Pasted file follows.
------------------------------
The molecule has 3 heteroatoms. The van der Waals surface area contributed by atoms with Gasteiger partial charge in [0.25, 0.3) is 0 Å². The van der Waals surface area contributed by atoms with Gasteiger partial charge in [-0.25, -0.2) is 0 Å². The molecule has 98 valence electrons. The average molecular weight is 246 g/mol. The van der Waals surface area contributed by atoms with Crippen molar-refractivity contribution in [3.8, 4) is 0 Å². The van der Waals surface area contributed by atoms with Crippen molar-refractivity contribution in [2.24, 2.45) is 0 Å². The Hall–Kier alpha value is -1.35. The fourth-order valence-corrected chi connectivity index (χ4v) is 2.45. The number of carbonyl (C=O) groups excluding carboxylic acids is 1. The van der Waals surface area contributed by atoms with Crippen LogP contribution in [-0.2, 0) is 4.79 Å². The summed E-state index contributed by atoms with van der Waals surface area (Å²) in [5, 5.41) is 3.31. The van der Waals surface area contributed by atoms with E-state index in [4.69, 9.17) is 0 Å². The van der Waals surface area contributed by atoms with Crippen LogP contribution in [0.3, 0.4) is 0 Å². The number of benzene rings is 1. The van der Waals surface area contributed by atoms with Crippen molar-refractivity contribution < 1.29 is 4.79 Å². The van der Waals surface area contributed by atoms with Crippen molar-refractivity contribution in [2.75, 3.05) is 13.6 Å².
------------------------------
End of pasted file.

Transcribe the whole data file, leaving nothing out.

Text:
The molecule has 3 heteroatoms. The van der Waals surface area contributed by atoms with Gasteiger partial charge in [0.25, 0.3) is 0 Å². The van der Waals surface area contributed by atoms with Gasteiger partial charge in [-0.25, -0.2) is 0 Å². The molecule has 98 valence electrons. The average molecular weight is 246 g/mol. The van der Waals surface area contributed by atoms with Crippen molar-refractivity contribution in [3.8, 4) is 0 Å². The van der Waals surface area contributed by atoms with Crippen molar-refractivity contribution in [2.24, 2.45) is 0 Å². The Hall–Kier alpha value is -1.35. The fourth-order valence-corrected chi connectivity index (χ4v) is 2.45. The number of carbonyl (C=O) groups excluding carboxylic acids is 1. The van der Waals surface area contributed by atoms with Crippen LogP contribution in [-0.2, 0) is 4.79 Å². The summed E-state index contributed by atoms with van der Waals surface area (Å²) in [5, 5.41) is 3.31. The van der Waals surface area contributed by atoms with E-state index in [4.69, 9.17) is 0 Å². The van der Waals surface area contributed by atoms with Crippen LogP contribution in [0.3, 0.4) is 0 Å². The number of benzene rings is 1. The van der Waals surface area contributed by atoms with Crippen molar-refractivity contribution < 1.29 is 4.79 Å². The van der Waals surface area contributed by atoms with Crippen molar-refractivity contribution in [2.75, 3.05) is 13.6 Å².